Those talking about the Subliminal effect are mixing things up! It is worth to notice that one should not, like many do, confuse the term subliminal with unawareness. Unawareness of the impact of an advertisment is something completely different than the “Subliminal”-concept. For instance, a person may read an article in a newspaper and next to the text is an advertisement for a product. Now, in this case the reader will be exposed to the advertisement perhaps even for minutes and the peripheral vision will capture parts of what is advertised as the eyes of the reader is being scanned back and forth over the text for a long period of time and also covering the ad at times. Clearly this does not have anything to do with the claimed “subliminal effect” but when studying the advocates of “Subliminal advertising” some are confusing Subliminal with unconscious. Another example frequently used is the small ice cube lady in a glass of whishy or any other drink. In this case some are arguing that it is “Subliminal advertising”. A notion that is somewhat difficult to understand. In cases like this the small pinup girl wearing bikini in the glass is clearly visible if you take the time and look. So in what sense is that “Subliminal advertising”? And what do the advocates of “Subliminal advertising” expect to happen? That the customer runs and buys a bikini?

So why has “Subliminal advertising” gotten so much attention then? To understand that, things has to be put into context. There may actually be some answers.
a) The book “The hidden persuaders” by Vance Packard from the end of the fifties was successful in stirring up peoples feelings. In his book he is sketching how consumers are manipulated, with advertising, into a consumption prison to the benefit of the companies.
b) During this era, 50s – 60s, when the cold war was raging and senator McCarthy was at his peak some people and some organizations were very concerned about whether methods like “Subliminal advertising” and the like could be used for political propaganda as a hidden weapon.
c) During the 60s, 70s and up to the mid 80s the concept of hypnosis and subconscious effects were widely popular. Perhaps you may even remember TV-shows from this time where psychologists or “magicians” were hypnothising people live making them do funny things. “Subliminal advertising” fit very well into this time.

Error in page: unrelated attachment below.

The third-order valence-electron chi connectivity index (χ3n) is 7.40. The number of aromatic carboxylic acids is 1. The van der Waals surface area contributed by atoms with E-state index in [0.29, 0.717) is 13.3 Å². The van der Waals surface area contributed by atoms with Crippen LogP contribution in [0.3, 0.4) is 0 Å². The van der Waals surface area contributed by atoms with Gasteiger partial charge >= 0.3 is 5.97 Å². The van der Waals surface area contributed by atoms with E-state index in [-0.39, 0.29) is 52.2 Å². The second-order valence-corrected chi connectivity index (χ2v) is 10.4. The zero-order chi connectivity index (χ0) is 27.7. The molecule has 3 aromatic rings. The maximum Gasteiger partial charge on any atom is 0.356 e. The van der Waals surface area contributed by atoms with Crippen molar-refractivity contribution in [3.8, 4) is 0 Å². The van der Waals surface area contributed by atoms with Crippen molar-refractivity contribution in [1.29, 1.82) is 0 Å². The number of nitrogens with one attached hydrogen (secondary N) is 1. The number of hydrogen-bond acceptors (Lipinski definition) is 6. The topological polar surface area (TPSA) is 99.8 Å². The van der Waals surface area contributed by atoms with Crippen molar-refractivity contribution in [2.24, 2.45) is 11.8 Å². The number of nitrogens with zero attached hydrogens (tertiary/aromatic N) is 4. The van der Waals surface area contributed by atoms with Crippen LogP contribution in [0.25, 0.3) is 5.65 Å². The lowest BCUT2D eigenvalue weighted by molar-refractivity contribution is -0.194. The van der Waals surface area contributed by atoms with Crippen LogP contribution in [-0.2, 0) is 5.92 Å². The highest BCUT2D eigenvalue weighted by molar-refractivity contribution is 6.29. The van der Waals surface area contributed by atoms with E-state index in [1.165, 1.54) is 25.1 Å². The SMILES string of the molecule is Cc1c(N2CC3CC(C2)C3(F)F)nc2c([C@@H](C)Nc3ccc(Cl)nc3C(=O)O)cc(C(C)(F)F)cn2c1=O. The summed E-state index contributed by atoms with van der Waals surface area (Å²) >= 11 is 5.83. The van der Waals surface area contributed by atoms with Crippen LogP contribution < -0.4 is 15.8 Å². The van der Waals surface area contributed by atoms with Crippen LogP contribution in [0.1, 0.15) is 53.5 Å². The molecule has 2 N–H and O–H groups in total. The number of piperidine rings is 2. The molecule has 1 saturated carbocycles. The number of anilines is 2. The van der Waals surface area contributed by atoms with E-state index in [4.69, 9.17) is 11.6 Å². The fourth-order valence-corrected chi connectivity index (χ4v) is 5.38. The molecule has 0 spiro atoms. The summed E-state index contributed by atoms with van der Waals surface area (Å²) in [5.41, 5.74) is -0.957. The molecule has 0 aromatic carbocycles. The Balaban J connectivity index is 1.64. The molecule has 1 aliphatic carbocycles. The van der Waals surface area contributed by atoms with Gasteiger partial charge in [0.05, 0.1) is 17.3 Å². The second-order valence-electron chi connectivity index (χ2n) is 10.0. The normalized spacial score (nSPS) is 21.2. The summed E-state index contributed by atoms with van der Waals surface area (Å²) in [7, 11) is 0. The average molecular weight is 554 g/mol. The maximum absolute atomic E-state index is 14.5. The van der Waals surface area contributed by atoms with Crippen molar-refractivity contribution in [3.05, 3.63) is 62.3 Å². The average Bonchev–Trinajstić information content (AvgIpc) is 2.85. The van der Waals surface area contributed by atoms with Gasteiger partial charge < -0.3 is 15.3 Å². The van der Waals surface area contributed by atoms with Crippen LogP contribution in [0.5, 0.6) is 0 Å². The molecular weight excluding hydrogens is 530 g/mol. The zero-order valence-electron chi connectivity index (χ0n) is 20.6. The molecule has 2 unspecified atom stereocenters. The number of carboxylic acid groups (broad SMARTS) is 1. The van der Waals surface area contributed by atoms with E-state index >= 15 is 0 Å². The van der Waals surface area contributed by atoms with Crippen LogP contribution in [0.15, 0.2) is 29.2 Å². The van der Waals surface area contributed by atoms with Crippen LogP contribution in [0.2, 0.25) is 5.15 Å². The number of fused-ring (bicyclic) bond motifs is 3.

d) “Subliminal advertising” is interesting because it tickles our imagination! The very concept of “Subliminal advertising” challenges our free will. It is manipulating us and worst of all, it is obscured or hidden so we do not know if or even when we have been subjected to it… and that may perhaps be the number one reason why this marketing myth is still alive and continuous drawing attention to itself.

This year (2007) it is 50 years since Jim Vicary conducted his infamous “experiment”. Today Vicary’s story has unfortunately developed into folklore. But what is worse is that the general public as a consequence of this has a serious misperception of marketing and advertising.

//Patrik Nilsson

© Copyright 2007: Stics. This article may not be re-produced (in full or part) in any format/media off-line or Internet based, without prior permission from Stockholm Institute of Communication Science. www.stics.se

Find more on this topic in the following references:

Sheri J. Broyles, (2006), “Subliminal Advertising and the Perpetual Popularity of Playing to People’s Paranoia.” Journal of Consumer Affairs, Vol. 40 Issue 2, p392-406

Dichter, Ernst (2007), “It was rubbish then, it’s rubbish now” Advertising Age; 9/10/2007, Vol. 78 Issue 36

Moore, Timothy E. (1982). Subliminal Advertising: What You See Is What You Get. Journal of Marketing. 38-47.

Rogers, Martha; Seiler, Christine A. (1994), “The answer is no: A national survey of advertising industry practitioners and their clients about whether they use subliminal advertising”, Journal of Advertising Research, Mar/Apr, Vol. 34 Issue 2

Weir, Walter (1984), “Another Look at Subliminal ‘Facts’.”, Advertising Age.



Measuring advertising effect

Measurement Posted on Tue, September 18, 2007 22:38:12

The industry practice of using click rate as a “true” measure of advertising effect originates from a belief that “only what is clicked on has effect”.

A passage from a research study using multiple experiments to elaborate on the issue reveals that the industry may be mistaken; “Using click-through as a measure of advertising effect seems to be an inappropriate procedure where the market researcher is at risk of measuring the wrong thing. Remember Krugman’s statement, “[…] the nature of effective impact of communication or advertising on low-involvement topics, objects, or products consists of the building or strengthening of picture-image memory potential. Such potential is properly measured by recognition, not by recall. The use of recall obscures or hides already existing impact.”The use of the click-through measure obscures already existing impact to an even greater extent than what recall does since it is an even less sensitive measure than what recall is.”

One could perhaps add that the purpose of advertising is not always to achieve a click. If that would be the case advertisers would pull their hair nowadays since click rates are dropping and are now often found to be below 1‰ in a population. Instead of solely relying on click rates, advertisers should include additional measures of advertising effect. //

© Copyright 2007: Stics. This article may not be re-produced (in full or part) in any format/media off-line or Internet based, without prior permission from Stockholm Institute of Communication Science. www.stics.se